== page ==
Files in this item
|(no description provided)|
|Title:||A taphonomic investigation of aquatic reptiles (Crocodylus, Trionyx, and Pelusios) at Lake Turkana, Kenya: Significance for early hominid ecology at Olduvai Gorge, Tanzania|
|Author(s):||West, Jolee Ann|
|Doctoral Committee Chair(s):||Giles, Eugene|
|Department / Program:||Anthropology|
|Degree Granting Institution:||University of Illinois at Urbana-Champaign|
|Abstract:||Crocodile and turtles are well represented at a number of the Olduvai archaeological sites, although the nature of their association with the lithic artifacts and the other faunal materials has never been investigated using taphonomic methodology. This thesis presents the results of an investigation of the taphonomic factors affecting the preservation and composition of aquatic reptile bone assemblages, particularly Crocodylus, Pelusios, and Trionyx, their potential contribution to early hominid diet, and significance for palaeoenvironmental reconstructions.
The field research, carried out along the eastern shores of Lake Turkana, Kenya, realized three main objectives: (1) a survey of modern surface assemblages of aquatic reptile remains, (2) a survey and study of aquatic reptile carcasses in "kill-site" contexts, and (3) a survey and mapping of short-term occupation sites of modern people utilizing aquatic reptiles in their diet. These data provide baseline expectations for aquatic reptile remains in various accumulative contexts and allow for the investigation of the biases in sampling and preservation potential that are specific to these taxa as a result of their physiology, habitats, and exposure to predation.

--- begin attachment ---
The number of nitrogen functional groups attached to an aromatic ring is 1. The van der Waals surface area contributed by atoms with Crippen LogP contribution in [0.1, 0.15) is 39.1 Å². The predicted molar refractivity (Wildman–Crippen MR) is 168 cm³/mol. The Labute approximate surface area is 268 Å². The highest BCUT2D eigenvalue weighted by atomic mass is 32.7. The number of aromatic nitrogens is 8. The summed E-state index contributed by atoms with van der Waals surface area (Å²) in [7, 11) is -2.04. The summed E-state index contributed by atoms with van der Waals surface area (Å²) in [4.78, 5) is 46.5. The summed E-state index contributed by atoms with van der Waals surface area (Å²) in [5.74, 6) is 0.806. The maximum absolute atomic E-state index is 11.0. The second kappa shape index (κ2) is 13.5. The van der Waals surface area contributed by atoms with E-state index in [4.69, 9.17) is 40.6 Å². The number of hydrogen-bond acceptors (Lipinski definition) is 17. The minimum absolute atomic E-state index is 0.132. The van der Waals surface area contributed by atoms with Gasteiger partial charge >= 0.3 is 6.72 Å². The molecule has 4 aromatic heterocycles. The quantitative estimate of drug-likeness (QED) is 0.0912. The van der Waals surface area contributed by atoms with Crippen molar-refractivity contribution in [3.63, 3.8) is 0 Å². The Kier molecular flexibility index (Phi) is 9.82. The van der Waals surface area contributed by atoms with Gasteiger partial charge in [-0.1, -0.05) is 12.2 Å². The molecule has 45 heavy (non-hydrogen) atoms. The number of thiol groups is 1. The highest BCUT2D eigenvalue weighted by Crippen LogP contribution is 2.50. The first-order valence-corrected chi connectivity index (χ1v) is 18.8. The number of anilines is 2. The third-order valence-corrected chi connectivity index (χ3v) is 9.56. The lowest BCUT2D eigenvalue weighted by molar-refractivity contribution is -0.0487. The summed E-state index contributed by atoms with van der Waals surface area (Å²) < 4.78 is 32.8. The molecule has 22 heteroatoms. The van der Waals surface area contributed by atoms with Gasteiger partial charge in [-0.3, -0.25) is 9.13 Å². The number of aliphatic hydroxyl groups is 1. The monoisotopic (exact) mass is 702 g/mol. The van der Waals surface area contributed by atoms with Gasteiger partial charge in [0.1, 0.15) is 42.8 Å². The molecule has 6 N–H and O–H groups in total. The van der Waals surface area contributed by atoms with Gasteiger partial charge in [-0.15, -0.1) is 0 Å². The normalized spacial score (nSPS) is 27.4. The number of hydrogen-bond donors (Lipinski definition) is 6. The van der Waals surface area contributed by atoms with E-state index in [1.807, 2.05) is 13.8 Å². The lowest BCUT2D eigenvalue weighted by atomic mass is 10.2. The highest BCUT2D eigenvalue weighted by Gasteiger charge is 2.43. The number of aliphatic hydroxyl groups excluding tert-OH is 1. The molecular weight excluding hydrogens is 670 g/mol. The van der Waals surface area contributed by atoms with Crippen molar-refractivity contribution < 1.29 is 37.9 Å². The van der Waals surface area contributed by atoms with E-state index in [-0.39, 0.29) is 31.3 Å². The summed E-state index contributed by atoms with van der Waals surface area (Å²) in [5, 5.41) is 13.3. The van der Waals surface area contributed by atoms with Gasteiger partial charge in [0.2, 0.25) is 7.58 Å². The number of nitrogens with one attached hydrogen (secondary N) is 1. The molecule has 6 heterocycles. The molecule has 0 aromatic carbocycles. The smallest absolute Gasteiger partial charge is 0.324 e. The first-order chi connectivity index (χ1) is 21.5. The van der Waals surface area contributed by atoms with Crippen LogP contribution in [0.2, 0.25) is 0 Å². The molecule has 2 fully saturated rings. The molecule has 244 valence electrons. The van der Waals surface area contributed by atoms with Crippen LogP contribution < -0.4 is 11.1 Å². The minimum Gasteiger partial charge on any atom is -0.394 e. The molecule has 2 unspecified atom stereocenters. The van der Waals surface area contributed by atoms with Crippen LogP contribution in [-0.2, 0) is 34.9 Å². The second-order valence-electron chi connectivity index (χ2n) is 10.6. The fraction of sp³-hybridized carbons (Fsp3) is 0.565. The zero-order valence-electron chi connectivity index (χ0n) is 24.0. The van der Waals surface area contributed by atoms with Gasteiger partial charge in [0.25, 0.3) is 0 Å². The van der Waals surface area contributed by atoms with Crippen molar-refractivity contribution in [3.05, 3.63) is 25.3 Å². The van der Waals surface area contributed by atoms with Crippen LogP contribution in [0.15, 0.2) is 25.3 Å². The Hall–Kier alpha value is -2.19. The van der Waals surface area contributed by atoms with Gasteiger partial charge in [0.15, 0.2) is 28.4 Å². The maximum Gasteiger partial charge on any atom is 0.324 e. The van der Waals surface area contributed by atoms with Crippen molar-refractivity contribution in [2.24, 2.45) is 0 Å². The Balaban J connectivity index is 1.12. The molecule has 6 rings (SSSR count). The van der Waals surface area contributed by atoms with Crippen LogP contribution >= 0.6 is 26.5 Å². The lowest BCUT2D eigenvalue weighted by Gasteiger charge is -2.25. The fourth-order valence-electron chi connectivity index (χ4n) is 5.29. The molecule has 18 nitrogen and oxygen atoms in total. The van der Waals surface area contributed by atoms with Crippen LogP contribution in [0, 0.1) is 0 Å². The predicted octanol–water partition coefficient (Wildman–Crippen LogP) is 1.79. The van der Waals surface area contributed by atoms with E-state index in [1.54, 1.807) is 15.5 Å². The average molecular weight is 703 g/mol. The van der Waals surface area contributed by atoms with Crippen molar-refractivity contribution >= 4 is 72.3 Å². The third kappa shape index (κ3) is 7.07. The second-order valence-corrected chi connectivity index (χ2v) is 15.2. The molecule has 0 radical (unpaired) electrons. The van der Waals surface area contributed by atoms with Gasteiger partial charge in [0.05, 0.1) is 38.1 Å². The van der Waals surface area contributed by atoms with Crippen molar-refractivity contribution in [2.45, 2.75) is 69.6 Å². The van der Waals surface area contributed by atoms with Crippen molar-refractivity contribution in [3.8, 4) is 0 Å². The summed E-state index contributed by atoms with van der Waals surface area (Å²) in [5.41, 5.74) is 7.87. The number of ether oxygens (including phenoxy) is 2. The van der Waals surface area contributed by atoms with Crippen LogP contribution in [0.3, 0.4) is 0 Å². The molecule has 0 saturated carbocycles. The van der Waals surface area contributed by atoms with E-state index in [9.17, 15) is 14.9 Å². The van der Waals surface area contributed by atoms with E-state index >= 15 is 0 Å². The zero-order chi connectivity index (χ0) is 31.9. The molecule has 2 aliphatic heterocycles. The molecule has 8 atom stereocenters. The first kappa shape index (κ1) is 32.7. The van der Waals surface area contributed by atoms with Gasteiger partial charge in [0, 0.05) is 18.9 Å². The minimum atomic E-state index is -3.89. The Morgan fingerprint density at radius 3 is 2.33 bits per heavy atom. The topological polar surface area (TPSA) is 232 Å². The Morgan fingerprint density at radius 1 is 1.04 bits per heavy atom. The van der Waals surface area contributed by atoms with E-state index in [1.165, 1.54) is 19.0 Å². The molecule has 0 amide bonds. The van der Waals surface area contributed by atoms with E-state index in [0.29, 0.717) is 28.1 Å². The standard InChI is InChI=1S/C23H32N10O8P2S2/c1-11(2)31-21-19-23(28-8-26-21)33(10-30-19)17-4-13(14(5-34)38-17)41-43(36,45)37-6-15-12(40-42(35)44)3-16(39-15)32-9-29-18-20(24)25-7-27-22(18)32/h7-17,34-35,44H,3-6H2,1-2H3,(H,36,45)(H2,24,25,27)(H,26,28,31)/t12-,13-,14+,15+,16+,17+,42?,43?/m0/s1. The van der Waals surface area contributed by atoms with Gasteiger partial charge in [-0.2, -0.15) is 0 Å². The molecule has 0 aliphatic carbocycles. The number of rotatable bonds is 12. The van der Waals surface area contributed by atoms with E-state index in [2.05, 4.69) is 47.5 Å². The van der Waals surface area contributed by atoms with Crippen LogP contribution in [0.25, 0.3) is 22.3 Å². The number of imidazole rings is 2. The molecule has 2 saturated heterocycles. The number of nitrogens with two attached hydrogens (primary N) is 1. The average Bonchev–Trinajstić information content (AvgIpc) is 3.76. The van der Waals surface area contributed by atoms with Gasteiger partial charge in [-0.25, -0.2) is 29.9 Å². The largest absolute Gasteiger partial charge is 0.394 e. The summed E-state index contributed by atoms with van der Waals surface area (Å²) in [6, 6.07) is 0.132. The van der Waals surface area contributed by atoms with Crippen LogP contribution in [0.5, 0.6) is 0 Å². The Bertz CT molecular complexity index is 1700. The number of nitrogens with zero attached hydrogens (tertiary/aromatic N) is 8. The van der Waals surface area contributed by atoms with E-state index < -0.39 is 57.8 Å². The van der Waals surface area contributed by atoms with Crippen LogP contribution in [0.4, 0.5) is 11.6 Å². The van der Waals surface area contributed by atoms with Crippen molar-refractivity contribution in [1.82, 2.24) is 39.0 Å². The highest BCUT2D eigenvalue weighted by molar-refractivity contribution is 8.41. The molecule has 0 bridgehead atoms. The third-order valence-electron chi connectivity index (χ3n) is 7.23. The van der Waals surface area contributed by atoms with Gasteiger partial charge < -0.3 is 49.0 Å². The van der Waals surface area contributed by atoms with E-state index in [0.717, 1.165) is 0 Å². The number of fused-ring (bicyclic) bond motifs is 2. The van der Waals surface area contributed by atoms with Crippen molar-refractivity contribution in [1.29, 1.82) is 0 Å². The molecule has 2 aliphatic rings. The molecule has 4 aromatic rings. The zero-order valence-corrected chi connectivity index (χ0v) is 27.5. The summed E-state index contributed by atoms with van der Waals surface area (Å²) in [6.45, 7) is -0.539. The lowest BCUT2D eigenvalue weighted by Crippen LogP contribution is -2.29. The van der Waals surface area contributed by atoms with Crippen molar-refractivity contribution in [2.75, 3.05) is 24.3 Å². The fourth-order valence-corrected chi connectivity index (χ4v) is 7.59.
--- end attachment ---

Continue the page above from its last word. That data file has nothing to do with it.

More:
The results of the taphonomic study are used to investigate the nature of aquatic reptile remains from various Olduvai Bed I and II archaeological sites. Specifically, this research addresses the site formation processes that operated at particular Olduvai sites, and examines previously offered models of early hominid land-use in light of the evidence for hominid involvement in the accumulation of aquatic reptiles.
A new model for the activities of early hominids in the Olduvai Basin during Bed I and Lower Bed II times is offered that brings together archaeological, anatomical, and palaeoenvironmental data indicating that early Homo was restricted to foraging in lake-margin habitats, and that the evolution of H. erectus can be directly linked to the loss of this favored habitat and concomitant anatomical and behavioral adaptations to increasing aridity during Bed II times.
|Rights Information:||Copyright 1995 West, Jolee Ann|
|Date Available in IDEALS:||2011-05-07
|Identifier in Online Catalog:||AAI9543769|